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#1 2015-02-14 10:02:41

Tom Kalbfus
Registered: 2006-08-16
Posts: 4,401

Spacecraft captures one of the closest photos of Mercury we’ve ever se

Spacecraft captures one of the closest photos of Mercury we’ve ever seen

Read more: … z3RjbrzKLf

Mercury's horizon cuts a striking edge against the stark blackness of space. On the right, sunlight harshly brings the landscape into relief while on the left, the surface is shrouded in the darkness of night.
The valiant MESSENGER spacecraft made Earth, Venus and Mercury flybys before its Mercury orbit four years ago. Soon it'll crash into Mercury, but for now … new images!

The MESSENGER spacecraft acquired this image (below) of Mercury on January 23, 2015, at a time when this part of Mercury was near sunset. It's one of the highest-resolution images yet obtained of Mercury. The area shown is 6.3 kilometers / 3.9 miles wide.

It's located within what is called the Hokusai Quadrangle in the northern hemisphere on Mercury. The image shows terraces on a west-facing crater wall. The terracing forms just after the crater is excavated by the impact, and the walls are too steep to support themselves, causing slumping.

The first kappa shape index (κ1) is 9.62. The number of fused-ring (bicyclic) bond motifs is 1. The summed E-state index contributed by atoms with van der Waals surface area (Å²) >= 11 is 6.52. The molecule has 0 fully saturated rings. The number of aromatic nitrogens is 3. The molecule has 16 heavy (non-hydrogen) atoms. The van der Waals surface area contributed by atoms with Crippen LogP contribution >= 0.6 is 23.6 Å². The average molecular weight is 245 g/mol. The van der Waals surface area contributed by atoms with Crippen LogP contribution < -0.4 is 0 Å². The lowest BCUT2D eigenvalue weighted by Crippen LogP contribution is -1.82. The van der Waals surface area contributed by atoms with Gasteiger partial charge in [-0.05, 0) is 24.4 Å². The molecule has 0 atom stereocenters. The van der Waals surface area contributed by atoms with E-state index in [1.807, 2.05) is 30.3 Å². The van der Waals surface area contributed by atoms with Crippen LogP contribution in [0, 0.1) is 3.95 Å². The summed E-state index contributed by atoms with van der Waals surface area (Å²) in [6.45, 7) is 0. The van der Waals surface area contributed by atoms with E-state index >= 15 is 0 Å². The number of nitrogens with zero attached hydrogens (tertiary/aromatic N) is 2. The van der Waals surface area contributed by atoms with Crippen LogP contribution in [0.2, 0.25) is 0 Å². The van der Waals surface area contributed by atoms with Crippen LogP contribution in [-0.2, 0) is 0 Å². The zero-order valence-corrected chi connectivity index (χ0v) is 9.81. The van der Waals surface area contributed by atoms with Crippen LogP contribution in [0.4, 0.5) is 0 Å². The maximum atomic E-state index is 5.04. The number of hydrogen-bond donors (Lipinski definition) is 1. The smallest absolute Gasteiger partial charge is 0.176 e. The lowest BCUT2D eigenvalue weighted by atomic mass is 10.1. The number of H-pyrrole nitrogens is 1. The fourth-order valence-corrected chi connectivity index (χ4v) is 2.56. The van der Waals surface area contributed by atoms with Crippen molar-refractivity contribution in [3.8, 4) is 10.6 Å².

This is an image from the NAC low-altitude, high-resolution imaging campaign.
The exterior of this unnamed crater is in shadow, while the inner wall and terraces bask in the sunshine. Terraces form just after the crater has been excavated, when oversteepened slopes slump back down.

The MESSENGER mission has been a huge and unqualified success. Launched on August 3, 2004, this valiant little spacecraft completed an Earth flyby, 2 Venus flybys and 3 Mercury flybys before orbital insertion around Mercury on March 18, 2011. As it is now running low on the propellant needed for course adjustments, MESSENGER will soon suffer orbital decay and ultimately is destined to crash into Mercury.


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